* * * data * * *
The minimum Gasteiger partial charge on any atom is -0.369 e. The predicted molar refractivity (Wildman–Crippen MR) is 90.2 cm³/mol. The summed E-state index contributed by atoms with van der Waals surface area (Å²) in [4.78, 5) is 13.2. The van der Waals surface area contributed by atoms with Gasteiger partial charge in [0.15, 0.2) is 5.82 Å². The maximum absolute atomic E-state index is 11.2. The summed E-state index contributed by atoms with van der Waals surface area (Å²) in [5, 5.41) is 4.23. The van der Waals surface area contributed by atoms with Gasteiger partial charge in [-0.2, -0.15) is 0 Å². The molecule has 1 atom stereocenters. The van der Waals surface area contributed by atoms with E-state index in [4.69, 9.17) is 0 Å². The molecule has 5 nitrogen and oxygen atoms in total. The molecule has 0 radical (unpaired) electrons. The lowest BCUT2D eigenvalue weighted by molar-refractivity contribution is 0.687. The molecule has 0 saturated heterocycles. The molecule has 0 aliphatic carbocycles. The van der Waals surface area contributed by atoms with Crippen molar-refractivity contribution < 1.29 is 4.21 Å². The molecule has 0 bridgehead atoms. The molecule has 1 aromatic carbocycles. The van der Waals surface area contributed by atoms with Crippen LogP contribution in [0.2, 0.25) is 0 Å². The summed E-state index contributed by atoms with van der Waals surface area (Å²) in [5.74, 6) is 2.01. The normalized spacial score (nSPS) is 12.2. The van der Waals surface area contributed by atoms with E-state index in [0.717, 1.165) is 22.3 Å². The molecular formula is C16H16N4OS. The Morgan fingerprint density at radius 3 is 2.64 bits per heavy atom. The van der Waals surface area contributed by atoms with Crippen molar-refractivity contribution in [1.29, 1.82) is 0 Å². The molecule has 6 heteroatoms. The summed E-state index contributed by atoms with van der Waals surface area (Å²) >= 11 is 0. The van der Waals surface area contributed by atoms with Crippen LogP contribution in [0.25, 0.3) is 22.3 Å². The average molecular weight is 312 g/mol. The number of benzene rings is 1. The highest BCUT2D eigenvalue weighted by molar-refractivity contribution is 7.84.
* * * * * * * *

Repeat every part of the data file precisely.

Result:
The minimum Gasteiger partial charge on any atom is -0.369 e. The predicted molar refractivity (Wildman–Crippen MR) is 90.2 cm³/mol. The summed E-state index contributed by atoms with van der Waals surface area (Å²) in [4.78, 5) is 13.2. The van der Waals surface area contributed by atoms with Gasteiger partial charge in [0.15, 0.2) is 5.82 Å². The maximum absolute atomic E-state index is 11.2. The summed E-state index contributed by atoms with van der Waals surface area (Å²) in [5, 5.41) is 4.23. The van der Waals surface area contributed by atoms with Gasteiger partial charge in [-0.2, -0.15) is 0 Å². The molecule has 1 atom stereocenters. The van der Waals surface area contributed by atoms with E-state index in [4.69, 9.17) is 0 Å². The molecule has 5 nitrogen and oxygen atoms in total. The molecule has 0 radical (unpaired) electrons. The lowest BCUT2D eigenvalue weighted by molar-refractivity contribution is 0.687. The molecule has 0 saturated heterocycles. The molecule has 0 aliphatic carbocycles. The van der Waals surface area contributed by atoms with Crippen molar-refractivity contribution < 1.29 is 4.21 Å². The molecule has 0 bridgehead atoms. The molecule has 1 aromatic carbocycles. The van der Waals surface area contributed by atoms with Crippen LogP contribution in [0.2, 0.25) is 0 Å². The summed E-state index contributed by atoms with van der Waals surface area (Å²) in [5.74, 6) is 2.01. The normalized spacial score (nSPS) is 12.2. The van der Waals surface area contributed by atoms with E-state index in [0.717, 1.165) is 22.3 Å². The molecular formula is C16H16N4OS. The Morgan fingerprint density at radius 3 is 2.64 bits per heavy atom. The van der Waals surface area contributed by atoms with Crippen molar-refractivity contribution in [1.29, 1.82) is 0 Å². The molecule has 6 heteroatoms. The summed E-state index contributed by atoms with van der Waals surface area (Å²) >= 11 is 0. The van der Waals surface area contributed by atoms with Crippen LogP contribution in [0.25, 0.3) is 22.3 Å². The average molecular weight is 312 g/mol. The number of benzene rings is 1. The highest BCUT2D eigenvalue weighted by molar-refractivity contribution is 7.84.